Navajo Nation Does Not Reopen San Juan River

San Juan River photo

Published August 16, 2015

WINDOW ROCK, ARIZONA – The Office of the Navajo Nation President and Vice President is continuing to advise Navajo farmers along the San Juan River to refrain from using the river for crop irrigation or livestock watering.

While the State of New Mexico’s Department of Environmental Quality has issued a press release lifting advisories for crop irrigation and livestock watering, the Navajo Nation will wait on comprehensive data sets and a complete analysis from the Navajo Nation Environmental Protection Agency (NNEPA) before lifting any advisories.

“I will lift the advisory only upon completion of the analysis by NNEPA and am ensured that the water is safe,” said President Russell Begaye.

The NNEPA is waiting for results from data samples taken from Gold King Mine which will indicate whether or not heavy metals have completely dropped out of the water system in the Silverton and Durango area.

According to NNEPA, waste water from Gold King Mine is being treated at the mine’s base before being released into the Animas River. The Animas River flows into the San Juan River where it then moves west across the Navajo Nation.

The NNEPA has indicated that initial results show that pH levels have decreased in waterways closest to the Gold King Mine. However, these levels increase as the San Juan River moves further west toward Montezuma Creek and Mexican Hat.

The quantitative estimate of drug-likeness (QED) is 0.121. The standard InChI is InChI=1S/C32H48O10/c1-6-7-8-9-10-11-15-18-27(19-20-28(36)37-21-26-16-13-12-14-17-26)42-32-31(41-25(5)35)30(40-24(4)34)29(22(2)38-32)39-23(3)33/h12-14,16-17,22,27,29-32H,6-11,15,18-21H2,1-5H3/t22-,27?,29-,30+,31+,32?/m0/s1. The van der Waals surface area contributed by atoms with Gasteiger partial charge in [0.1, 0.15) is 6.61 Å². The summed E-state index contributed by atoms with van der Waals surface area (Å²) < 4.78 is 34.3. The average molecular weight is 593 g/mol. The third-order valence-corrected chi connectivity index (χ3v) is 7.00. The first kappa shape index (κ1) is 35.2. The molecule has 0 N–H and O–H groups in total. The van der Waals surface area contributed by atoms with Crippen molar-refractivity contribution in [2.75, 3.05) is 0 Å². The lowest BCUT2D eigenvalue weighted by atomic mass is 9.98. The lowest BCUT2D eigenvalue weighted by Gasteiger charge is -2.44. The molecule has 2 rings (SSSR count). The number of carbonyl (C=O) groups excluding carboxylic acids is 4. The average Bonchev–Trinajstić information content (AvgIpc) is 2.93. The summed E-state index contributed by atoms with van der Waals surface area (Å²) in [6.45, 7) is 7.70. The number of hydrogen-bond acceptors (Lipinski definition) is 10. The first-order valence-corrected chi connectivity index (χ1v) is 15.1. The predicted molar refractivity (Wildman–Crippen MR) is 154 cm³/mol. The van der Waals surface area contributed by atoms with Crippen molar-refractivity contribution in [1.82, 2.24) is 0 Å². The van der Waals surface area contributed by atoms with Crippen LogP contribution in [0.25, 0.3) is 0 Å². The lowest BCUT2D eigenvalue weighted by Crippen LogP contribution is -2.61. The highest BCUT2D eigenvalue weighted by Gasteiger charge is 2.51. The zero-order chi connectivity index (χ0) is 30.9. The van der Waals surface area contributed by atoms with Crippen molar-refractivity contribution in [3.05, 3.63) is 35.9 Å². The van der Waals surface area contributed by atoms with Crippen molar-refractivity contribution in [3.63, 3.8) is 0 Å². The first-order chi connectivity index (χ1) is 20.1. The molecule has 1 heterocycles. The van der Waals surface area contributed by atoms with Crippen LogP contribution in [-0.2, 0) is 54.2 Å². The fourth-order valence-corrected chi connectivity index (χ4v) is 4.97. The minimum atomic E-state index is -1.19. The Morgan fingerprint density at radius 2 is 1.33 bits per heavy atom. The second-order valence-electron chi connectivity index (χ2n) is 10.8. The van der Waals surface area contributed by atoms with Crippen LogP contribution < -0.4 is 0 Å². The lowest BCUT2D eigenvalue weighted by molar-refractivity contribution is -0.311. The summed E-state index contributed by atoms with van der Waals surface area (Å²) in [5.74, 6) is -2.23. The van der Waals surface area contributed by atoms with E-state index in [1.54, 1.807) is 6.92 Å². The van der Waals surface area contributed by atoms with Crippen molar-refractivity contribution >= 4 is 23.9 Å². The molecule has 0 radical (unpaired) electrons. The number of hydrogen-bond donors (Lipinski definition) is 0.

In waiting for a comprehensive analysis of data, the Navajo Nation is taking a precautionary measure to ensure the water will be safe to use before opening the river to irrigation and livestock watering.

“We don’t want to contaminate the entire Navajo irrigation system,” said Vice President Jonathan Nez. “We will wait for the City of Farmington to flush out their system before we open our irrigation systems so that we don’t get any of those contaminants.”

Water Distribution Points for Livestock and Irrigation

  • A 10,000 gallon watering tank for livestock purposes and two 16,000 gallon watering tanks for irrigation purposes are currently located at the Upper Fruitland rodeo grounds.
  • A 12,000 gallon watering tank for livestock purposes is currently placed at the Shiprock rodeo grounds.
  • A 2,000 gallon watering tank for livestock purposes and two 16,000 gallon watering tanks for irrigation purposes are currently located at the Gadii’ahi Chapter. All of these tanks will be refilled by the USEPA on a daily basis.

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  1. Martin Rena 2 years ago